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Home or away? Australian channel weighs up offshoring

Home or away? Australian channel weighs up offshoring

Partners face balancing act between local and overseas support services

Credit: Dreamstime

Scan the web pages and newsletters of any technology publication this week, and no doubt a grimacing image of Andy Penn will emerge.

While this is commonplace for the embattled CEO of Telstra, this time the narrative centres around offshoring, amid plans for the tech giant to open an Innovation and Capability Centre in Bangalore.

Dubbed as India’s ‘Silicon Valley’, the search for skilled workers overseas has caused outrage within the union representing Telstra workers, in light of plans to make more than 8,000 employees redundant in Australia.

Of course, the actions of Telstra - a titan of the Australian technology sector - carry ramifications beyond that of a small provider, such is the nature and reach of the telco beast.

But offshoring, the search for skilled workers and the balance between cost savings and customer value are frequent topics of conversation within the channel, as partners juggle recruiting locally and from overseas.

Pros and cons

For example, the next time a crisis hits one of Seccom Global’s blue-chip Australian customers, chances are they will be phoning India.

Amid a climate of mounting staff costs and pressure for 24-hour service, the Sydney-based cyber security specialists recently opened its first overseas support centre in Ahmedabad, western India - the provider’s second facility overall.

According to Michael Demery - managing director of Seccom Global - the value lies in the benefits a new centre can offer customers, rather than the physical location.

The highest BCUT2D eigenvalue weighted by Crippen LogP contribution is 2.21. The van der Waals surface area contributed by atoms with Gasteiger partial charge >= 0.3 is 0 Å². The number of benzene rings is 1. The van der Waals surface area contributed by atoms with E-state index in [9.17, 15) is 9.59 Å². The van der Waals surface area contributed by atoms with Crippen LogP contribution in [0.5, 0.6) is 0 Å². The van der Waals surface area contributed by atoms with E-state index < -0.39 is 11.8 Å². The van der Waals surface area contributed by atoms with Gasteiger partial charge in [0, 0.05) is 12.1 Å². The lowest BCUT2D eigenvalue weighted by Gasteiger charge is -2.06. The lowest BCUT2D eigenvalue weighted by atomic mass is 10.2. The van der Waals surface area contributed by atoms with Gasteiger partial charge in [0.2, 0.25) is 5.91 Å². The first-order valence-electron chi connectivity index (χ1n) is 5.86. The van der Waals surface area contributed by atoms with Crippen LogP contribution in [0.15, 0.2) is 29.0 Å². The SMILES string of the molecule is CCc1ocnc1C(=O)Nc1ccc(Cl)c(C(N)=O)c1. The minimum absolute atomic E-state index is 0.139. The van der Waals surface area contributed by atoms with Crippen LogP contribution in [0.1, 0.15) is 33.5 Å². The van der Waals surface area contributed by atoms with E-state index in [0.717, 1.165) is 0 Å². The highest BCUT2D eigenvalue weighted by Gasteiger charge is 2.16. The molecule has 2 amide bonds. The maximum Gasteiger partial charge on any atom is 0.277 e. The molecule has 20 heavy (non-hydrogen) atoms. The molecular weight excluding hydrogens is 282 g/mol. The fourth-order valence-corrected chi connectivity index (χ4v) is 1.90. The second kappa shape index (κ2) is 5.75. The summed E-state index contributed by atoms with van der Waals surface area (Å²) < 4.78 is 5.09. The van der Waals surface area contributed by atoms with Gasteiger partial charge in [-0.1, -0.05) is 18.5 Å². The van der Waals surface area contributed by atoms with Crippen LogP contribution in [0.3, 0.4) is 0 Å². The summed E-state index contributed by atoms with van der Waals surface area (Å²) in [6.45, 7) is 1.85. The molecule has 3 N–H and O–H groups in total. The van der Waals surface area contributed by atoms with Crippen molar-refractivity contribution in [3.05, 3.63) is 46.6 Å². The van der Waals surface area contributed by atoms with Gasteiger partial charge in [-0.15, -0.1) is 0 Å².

“If you ring our office in Australia or India, you probably would not know the difference,” he said.

In truth, outsourcing overseas is nothing new in the IT industry.

For the past 25 years, Indian hubs such as Bangalore have served as cheap labour conveyors for global tech giants, while the Philippines has recently emerged as a significant outsource player, with a market reportedly valued at $23 billion.

In 2016, Telstra was one of many turning its sights to the Philippines when it announced plans to axe 326 Australia-based customer service jobs in favour of the emerging Asian country.

It’s instances like this, when Australian jobs are the victims, that is when offshoring tends to spark a fierce backlash among consumers.

As explained by Sachin Vermia - co-founder and managing director of Oreta - it’s undeniable that - for many consumers - speaking to someone in the local market is associated with better customer service.

“We always prefer to talk to someone in customer service from onshore, as we feel like we’re in better hands,” he acknowledged. “The offshore service desk creates the sense that you’re being spoken to from a script and you’re not getting the best service.”

Melbourne-based Oreta recently opened a managed services support centre in Bangalore, India.

However, Verma stressed that the majority of customer-facing operations are handled in the provider’s office in Victoria, while the overseas centre assists after hours, who will hand over to staff in Australia if the incident concerns compliance.

“We are a big believer in Australia-first, so if you can find the right talent here it’s better,” he added.

Around the clock

For some, offshoring remains a thorny issue, viewed by the customer as a cost-cutting exercise designed to boost company profits at the expense of service.

Likewise, other key issues centre around communication, cultural and social barriers, time zone differences and loss of intellectual property.